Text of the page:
Friday, December 1, 2023

Hazardous chemicals detected on school uniforms


In yet another example of the prevalence of the hazardous chemicals known as PFAS (per- and polyfluoroalkyl substances) in consumer products, industrial products, and textiles, researchers have found notably high levels in school uniforms sold in North America.

In a study published in Environmental Science and Technology Letters, scientists at the University of Notre Dame, Indiana University, the University of Toronto, and the Green Science Policy Institute analyzed a variety of children’s textiles. Fluorine was detected in 65 percent of samples tested.

But concentrations were highest in school uniforms — and higher in those uniforms labeled as 100 percent cotton as opposed to synthetics.

“What was surprising about this group of samples was the high detection frequency of PFAS in the garments required for children to wear,” said Graham Peaslee, professor of physics at Notre Dame and a co-author of the study. “Children are a vulnerable population when it comes to chemicals of concern, and nobody knows these textiles are being treated with PFAS and other toxic chemicals.”

An estimated 20 percent of public schools in the United States require students to wear uniforms — millions of children could be at risk of exposure to the toxic compounds.

Known as “forever chemicals,” PFAS accumulate in the bloodstream and have been linked to an increased risk of several health problems, including weakened immune systems, asthma, obesity, and neurodevelopmental and behavioral problems. The National Health and Nutrition Examination Surveys from the Centers for Disease Control and Prevention routinely find PFAS in blood samples of children between the ages of 3 and 11.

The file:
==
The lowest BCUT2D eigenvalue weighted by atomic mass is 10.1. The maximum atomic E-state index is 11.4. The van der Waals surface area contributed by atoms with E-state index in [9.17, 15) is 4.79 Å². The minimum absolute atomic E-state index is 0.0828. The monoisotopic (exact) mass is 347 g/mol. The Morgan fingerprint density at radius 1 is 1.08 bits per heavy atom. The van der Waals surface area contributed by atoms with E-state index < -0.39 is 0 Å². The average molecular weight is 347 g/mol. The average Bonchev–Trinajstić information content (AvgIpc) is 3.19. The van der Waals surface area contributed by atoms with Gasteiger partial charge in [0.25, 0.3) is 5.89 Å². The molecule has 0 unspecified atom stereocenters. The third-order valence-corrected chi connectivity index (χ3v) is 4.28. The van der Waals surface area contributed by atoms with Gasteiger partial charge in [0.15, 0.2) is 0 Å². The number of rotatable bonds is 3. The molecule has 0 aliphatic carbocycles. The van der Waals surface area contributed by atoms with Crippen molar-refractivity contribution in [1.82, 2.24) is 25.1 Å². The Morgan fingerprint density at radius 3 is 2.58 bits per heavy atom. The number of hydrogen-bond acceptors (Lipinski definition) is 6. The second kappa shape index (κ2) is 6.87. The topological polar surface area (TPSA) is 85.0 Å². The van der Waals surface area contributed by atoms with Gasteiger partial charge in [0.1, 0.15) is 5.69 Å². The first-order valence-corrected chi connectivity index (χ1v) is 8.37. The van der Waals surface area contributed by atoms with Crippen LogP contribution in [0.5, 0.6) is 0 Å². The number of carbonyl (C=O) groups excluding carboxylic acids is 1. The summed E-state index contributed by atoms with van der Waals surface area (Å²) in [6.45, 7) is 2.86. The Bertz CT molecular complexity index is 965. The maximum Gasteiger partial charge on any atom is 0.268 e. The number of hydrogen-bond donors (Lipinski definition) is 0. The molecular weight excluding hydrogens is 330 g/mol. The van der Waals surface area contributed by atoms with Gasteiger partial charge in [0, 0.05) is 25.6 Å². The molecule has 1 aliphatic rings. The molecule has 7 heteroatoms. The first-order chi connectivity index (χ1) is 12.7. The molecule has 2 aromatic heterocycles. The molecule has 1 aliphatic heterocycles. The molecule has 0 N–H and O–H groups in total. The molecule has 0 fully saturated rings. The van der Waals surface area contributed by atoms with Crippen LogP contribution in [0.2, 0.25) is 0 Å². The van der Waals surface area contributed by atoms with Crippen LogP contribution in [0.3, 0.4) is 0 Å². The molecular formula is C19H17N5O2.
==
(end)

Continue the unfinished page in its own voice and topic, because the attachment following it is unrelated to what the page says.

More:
Clothing treated with PFAS presents multiple routes for direct exposure — through skin contact, inhalation, or ingestion.

This study included 72 product samples purchased online in US and Canadian markets in 2020 and 2021. Researchers focused on products labeled as water or stain-resistant, windproof, or wrinkle-resistant. Items tested in addition to the uniforms include outerwear such as rain suits, snowsuits, and mittens; accessories such as bibs, hats, and baby shoes; and sweatshirts, swimwear, and stroller covers.

Additional research is needed to better understand concentrations over a lifetime of use and washings.

“There is no consumer option to purchase clothing that can be washed instead of clothing that comes coated with chemicals to reduce stains,” Peaslee said. “We hope one of the outcomes of this work would be increased labeling of textiles to fully inform the purchaser of the chemicals used to treat the fabric before sale so consumers can pick garments that were not treated with chemicals for their children.”

The purchased items were all initially screened at Notre Dame using particle-induced gamma-ray emission (PIGE) spectroscopy, a novel method developed by Peaslee for accurate and efficient testing for the presence of fluorine.

Using the PIGE method, Peaslee’s lab has detected PFAS in cosmetics, fast food wrappers, face masks, firefighting gear, and drinking water.

The Environmental Protection Agency has moved to have forever chemicals officially classified as hazardous. Still, the study is a reminder of the continued use of PFAS and PFOAS in consumer and industrial goods and their persistence in the environment.

Press Release
This information was provided in a press release.

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